According to Orbán, the program of 2012, just as the one in 1848, is that “we will not be a colony!” The prime minister gave an entirely false description of Hungarian society when he claimed that “we have never been so close to achieving freedom … as we are now because we have never been so united.” Of course, the reality is exactly the opposite of this claim. Hungarian society has never been so divided as it is now and that division is due mostly to Orbán’s assiduous efforts in the last ten years or so. Not only are Hungarians united–he continued–but also strong. “For long decades we have never had so many political, constitutional, and economic opportunities as we have now.” Another lie because we all know that Hungary is in a very precarious situation. Furthermore, claimed Orbán, Hungarians are strong enough to achieve “a free Hungarian life” and therefore they don’t need “unasked-for help by foreigners.” (Actually, Orbán used the Hungarian word “szamárvezető” that literally means a man who is leading a donkey.)
What kind of unasked-for foreign help did he have in mind? The assistance this time “comes from people in well-tailored suits and not from men in shoulder-strapped uniforms” which is just another way of comparing Brussels to the Moscow of the Soviet Union. And while he was at it he made it clear that Hungarians “don’t tolerate injustice.” One might like or dislike Hungarians but no one can deny that “our freedom fights always served progress.” Hungarians were right even if everybody doubted them. That was the case in 1848 and in 1956. “The bureaucrats of Europe are watching us with suspicion today because we insist that new avenues must be found…. because we claim that only strong nation states can make Europe great. But you will see, my dear friends, we will be right again!”
“Modern colonizers stalk their prey patiently. They lull their vital instincts and their resistance …. This is what happened to Hungary after 2002 when people didn’t even notice that they were being captured by comfortable loans. It was in the last minute that we managed to avert disaster.” (Actually, Orbán talks about being lulled into tepid water that was slowly being boiled and the frog being cooked. It was in the last minute that Hungarians managed to jump out of the pot of hot water.)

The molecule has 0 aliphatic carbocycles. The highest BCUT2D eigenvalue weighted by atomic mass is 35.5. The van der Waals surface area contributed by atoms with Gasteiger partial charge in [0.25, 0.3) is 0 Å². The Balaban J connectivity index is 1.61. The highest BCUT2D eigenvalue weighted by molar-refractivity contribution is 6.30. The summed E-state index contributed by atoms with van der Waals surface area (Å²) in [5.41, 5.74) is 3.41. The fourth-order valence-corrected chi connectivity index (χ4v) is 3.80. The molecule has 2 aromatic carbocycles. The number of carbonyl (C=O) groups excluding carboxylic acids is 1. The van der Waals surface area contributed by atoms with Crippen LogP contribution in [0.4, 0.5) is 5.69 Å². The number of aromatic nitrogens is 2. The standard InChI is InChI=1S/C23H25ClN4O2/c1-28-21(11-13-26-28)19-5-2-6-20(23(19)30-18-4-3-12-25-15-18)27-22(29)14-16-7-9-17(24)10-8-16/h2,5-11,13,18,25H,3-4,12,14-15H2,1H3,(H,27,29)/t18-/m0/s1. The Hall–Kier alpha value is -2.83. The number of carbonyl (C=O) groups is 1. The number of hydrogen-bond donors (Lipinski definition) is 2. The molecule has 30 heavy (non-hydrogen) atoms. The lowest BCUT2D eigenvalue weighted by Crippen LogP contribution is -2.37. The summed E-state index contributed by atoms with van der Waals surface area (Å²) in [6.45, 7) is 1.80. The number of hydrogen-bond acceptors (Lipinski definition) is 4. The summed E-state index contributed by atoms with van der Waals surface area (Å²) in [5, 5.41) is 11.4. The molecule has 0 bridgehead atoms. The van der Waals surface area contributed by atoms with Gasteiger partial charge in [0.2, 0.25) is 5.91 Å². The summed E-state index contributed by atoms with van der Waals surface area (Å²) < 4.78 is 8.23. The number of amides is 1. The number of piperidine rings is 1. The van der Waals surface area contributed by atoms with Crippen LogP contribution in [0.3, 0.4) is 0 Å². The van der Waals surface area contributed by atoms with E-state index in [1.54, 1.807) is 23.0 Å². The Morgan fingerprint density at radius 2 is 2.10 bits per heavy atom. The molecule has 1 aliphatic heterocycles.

Orbán then moved on to thinly veiled threats against the opposition at home. He declared that “it is not enough to vote against the evil but evil must be conquered. And it is not enough to conquer it but one must create the good, so the evil couldn’t return.” One can’t help but remember Orbán’s plans for a regime in which he and his party will be in power for at least twenty years. Or, all those allusions that the socialists and the liberals must be destroyed for good so they will be unable to return to Hungarian political life.
As for the current political atmosphere in Europe Orbán lashed out with a few harsh words on that topic. Hungarians understand that “the European Union is not an alliance of saints but they cannot watch with folded arms while some political and intellectual trend forces an unholy alliance on Europe.” I assume he is talking about the “liberal pestilence” that according to his followers is taking hold of Europe.
Finally, I ought to mention his jab at any European attempt to safeguard the Hungarian National Bank’s independence. Orbán recalled that in 1848 the radical youth of Pest demanded an independent Hungarian bank. But a national bank mustn’t be independent from the nation but “independent of foreign interests.”
All in all, Viktor Orbán’s vision of Hungary is a country that “turns on its own axis.” I think it is high time for the people in well-tailored suits in Brussels, Berlin, Paris, and other western capitals to tell Viktor Orbán to choose. Either live by the rules of the European Union and receive the benefits of the membership of this club or get out and try to turn on your own axis. Let’s not waste each other’s time with diplomatic niceties.